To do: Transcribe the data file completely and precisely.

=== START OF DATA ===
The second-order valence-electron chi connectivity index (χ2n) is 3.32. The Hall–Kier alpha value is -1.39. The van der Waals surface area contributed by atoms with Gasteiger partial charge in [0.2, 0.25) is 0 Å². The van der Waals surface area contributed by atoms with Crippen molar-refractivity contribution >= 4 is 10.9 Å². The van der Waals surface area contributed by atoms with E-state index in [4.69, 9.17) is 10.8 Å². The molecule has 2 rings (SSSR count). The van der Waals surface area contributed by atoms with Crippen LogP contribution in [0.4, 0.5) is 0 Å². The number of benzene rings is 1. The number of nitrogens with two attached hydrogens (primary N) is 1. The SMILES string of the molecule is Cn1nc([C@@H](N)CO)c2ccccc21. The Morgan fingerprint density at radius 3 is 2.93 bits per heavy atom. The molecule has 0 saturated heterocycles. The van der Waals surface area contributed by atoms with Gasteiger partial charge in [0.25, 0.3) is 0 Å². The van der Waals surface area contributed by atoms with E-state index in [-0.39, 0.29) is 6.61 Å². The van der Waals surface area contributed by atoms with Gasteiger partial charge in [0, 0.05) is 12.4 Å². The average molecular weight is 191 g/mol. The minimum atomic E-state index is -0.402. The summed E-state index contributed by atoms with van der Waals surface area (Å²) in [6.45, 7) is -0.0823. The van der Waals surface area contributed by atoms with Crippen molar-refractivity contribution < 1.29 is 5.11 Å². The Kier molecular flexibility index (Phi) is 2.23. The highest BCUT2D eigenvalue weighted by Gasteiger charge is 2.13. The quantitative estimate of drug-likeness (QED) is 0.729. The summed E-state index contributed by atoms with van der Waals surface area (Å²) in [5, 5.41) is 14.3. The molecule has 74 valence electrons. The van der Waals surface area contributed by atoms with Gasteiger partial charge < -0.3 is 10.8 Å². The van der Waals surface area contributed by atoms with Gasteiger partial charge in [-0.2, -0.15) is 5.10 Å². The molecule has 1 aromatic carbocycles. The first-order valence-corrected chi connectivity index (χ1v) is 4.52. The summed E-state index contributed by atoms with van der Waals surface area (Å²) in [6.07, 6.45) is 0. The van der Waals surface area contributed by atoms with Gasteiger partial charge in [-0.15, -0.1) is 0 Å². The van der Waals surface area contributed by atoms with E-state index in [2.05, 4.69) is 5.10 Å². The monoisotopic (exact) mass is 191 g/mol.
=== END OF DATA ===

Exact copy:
The second-order valence-electron chi connectivity index (χ2n) is 3.32. The Hall–Kier alpha value is -1.39. The van der Waals surface area contributed by atoms with Gasteiger partial charge in [0.2, 0.25) is 0 Å². The van der Waals surface area contributed by atoms with Crippen molar-refractivity contribution >= 4 is 10.9 Å². The van der Waals surface area contributed by atoms with E-state index in [4.69, 9.17) is 10.8 Å². The molecule has 2 rings (SSSR count). The van der Waals surface area contributed by atoms with Crippen LogP contribution in [0.4, 0.5) is 0 Å². The number of benzene rings is 1. The number of nitrogens with two attached hydrogens (primary N) is 1. The SMILES string of the molecule is Cn1nc([C@@H](N)CO)c2ccccc21. The Morgan fingerprint density at radius 3 is 2.93 bits per heavy atom. The molecule has 0 saturated heterocycles. The van der Waals surface area contributed by atoms with Gasteiger partial charge in [0.25, 0.3) is 0 Å². The van der Waals surface area contributed by atoms with E-state index in [-0.39, 0.29) is 6.61 Å². The van der Waals surface area contributed by atoms with Gasteiger partial charge in [0, 0.05) is 12.4 Å². The average molecular weight is 191 g/mol. The minimum atomic E-state index is -0.402. The summed E-state index contributed by atoms with van der Waals surface area (Å²) in [6.45, 7) is -0.0823. The van der Waals surface area contributed by atoms with Crippen molar-refractivity contribution < 1.29 is 5.11 Å². The Kier molecular flexibility index (Phi) is 2.23. The highest BCUT2D eigenvalue weighted by Gasteiger charge is 2.13. The quantitative estimate of drug-likeness (QED) is 0.729. The summed E-state index contributed by atoms with van der Waals surface area (Å²) in [5, 5.41) is 14.3. The molecule has 74 valence electrons. The van der Waals surface area contributed by atoms with Gasteiger partial charge < -0.3 is 10.8 Å². The van der Waals surface area contributed by atoms with Gasteiger partial charge in [-0.2, -0.15) is 5.10 Å². The molecule has 1 aromatic carbocycles. The first-order valence-corrected chi connectivity index (χ1v) is 4.52. The summed E-state index contributed by atoms with van der Waals surface area (Å²) in [6.07, 6.45) is 0. The van der Waals surface area contributed by atoms with Gasteiger partial charge in [-0.15, -0.1) is 0 Å². The van der Waals surface area contributed by atoms with E-state index in [2.05, 4.69) is 5.10 Å². The monoisotopic (exact) mass is 191 g/mol.